August 4, 2014
The High Cost of White Roofs in the North
Summer is when new roofs are installed and old ones are redone, but contrary to news articles and experts touting the benefits of white reflective roofs, the fact is that my home city of Seattle and most northern cities in the U.S. waste millions in energy costs and precious natural resources by buying into the myth that white roofs are energy efficient regardless of climate zone.
White roofs have been migrating north for the past 10 years. There are mandates for their use in Chicago, New York and Philadelphia. I work for the leading manufacturer of both white and darker colored roofs, and we know that white roofs reduce cooling costs, which are beneficial in warmer, southern climates, but we also know the untold story is that they carry a significant heating penalty in cities like Seattle, where heating is utilized far more than cooling.
Those with a vested interest in white roofing have capitalized on perceptions created by the Department of Energy’s ENERGY STAR program and incomplete studies from sources such as Lawrence Berkeley National Laboratory, and they have been able to launch a movement that not only is costly but also damaging to our environment.
Using a roof energy savings calculator developed by Oak Ridge National Laboratory and approved by Lawrence Berkeley, the EPA, DOE and California Energy Commission, I found that regardless of heat source, square footage or insulation level, reflective white residential roofs in Seattle waste natural resources and cost homeowners more money.
The same is true with Seattle’s commercial buildings. A relatively small 10,000-square-foot building with a white roof and an insulation level of R-20 would have an average cooling benefit of $61, but would have an average heating penalty of $498, for a net energy cost loss of $437 per year.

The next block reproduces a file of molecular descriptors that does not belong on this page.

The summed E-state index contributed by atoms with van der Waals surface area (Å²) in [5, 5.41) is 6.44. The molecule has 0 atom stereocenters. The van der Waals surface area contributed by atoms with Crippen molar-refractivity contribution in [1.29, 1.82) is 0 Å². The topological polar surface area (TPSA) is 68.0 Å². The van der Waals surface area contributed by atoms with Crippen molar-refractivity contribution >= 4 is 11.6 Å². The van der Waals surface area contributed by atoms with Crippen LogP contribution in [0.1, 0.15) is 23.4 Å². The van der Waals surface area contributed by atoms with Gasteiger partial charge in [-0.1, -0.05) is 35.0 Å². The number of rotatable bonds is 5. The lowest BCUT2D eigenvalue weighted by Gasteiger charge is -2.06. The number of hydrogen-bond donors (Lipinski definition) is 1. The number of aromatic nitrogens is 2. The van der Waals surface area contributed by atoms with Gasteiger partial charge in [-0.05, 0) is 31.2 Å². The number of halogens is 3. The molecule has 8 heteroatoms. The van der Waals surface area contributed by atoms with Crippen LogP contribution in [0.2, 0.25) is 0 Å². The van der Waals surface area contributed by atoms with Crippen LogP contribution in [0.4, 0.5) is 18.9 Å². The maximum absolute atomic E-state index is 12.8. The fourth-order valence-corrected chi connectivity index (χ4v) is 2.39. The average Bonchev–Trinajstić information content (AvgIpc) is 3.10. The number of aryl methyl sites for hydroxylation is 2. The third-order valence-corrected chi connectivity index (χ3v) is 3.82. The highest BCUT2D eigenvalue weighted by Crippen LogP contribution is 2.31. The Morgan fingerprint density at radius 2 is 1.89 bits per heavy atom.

My home city is not alone. Dozens of northern cities that would get similar results using this roof energy savings calculator.
Proponents also claim that white roofs reduce global warming. But a study at Stanford University shows that white roofs may actually INCREASE, not decrease, the earth’s temperature. The study suggests that white roofs reflect heat upward into the atmosphere where it mixes with black and brown soot particles that retain heat and contribute to global warming. Another study from Arizona State University indicates widespread adoption of highly reflective cool roofs could negatively impact rainfall patterns across the United States.
Those northern cities that have adopted white roofing mandates, as well-intentioned as they may be, are beginning to get a black eye. Design professionals, roof consultants, contractors, facility managers and building scientists are getting increasingly concerned with mandates that limit their ability to choose the most energy-efficient roofing materials. They know it is a far more complex issue than just the roof’s color.
The good news is that there is a growing resentment regarding these top-down, one-size-fits-all government mandates. The EPA is on record urging us to remember that “the energy savings that can be achieved with white reflective roofing is highly dependent on facility design, insulation used, climatic conditions, building location, and building envelope efficiency.”
In the past year, three different national regulatory bodies voted down proposals to specify white reflective roofs in northern areas of the United States. And in my region, recent building guides in the Pacific Northwest show that white roof installation is not recommended to improve energy efficiency when retrofitting a roof.
So we are starting to expose the myth, but we must continue to research the issue and seek the facts to find balance and counter a movement that has built momentum over the last decade — and cost Seattle and other American cities untold dollars in unnecessary energy costs.
Soffel Charlie (2014 July 28) The High Cost of White Roofs in the North. Retrieved on August 1, 2014 from the HuffingtonPost.com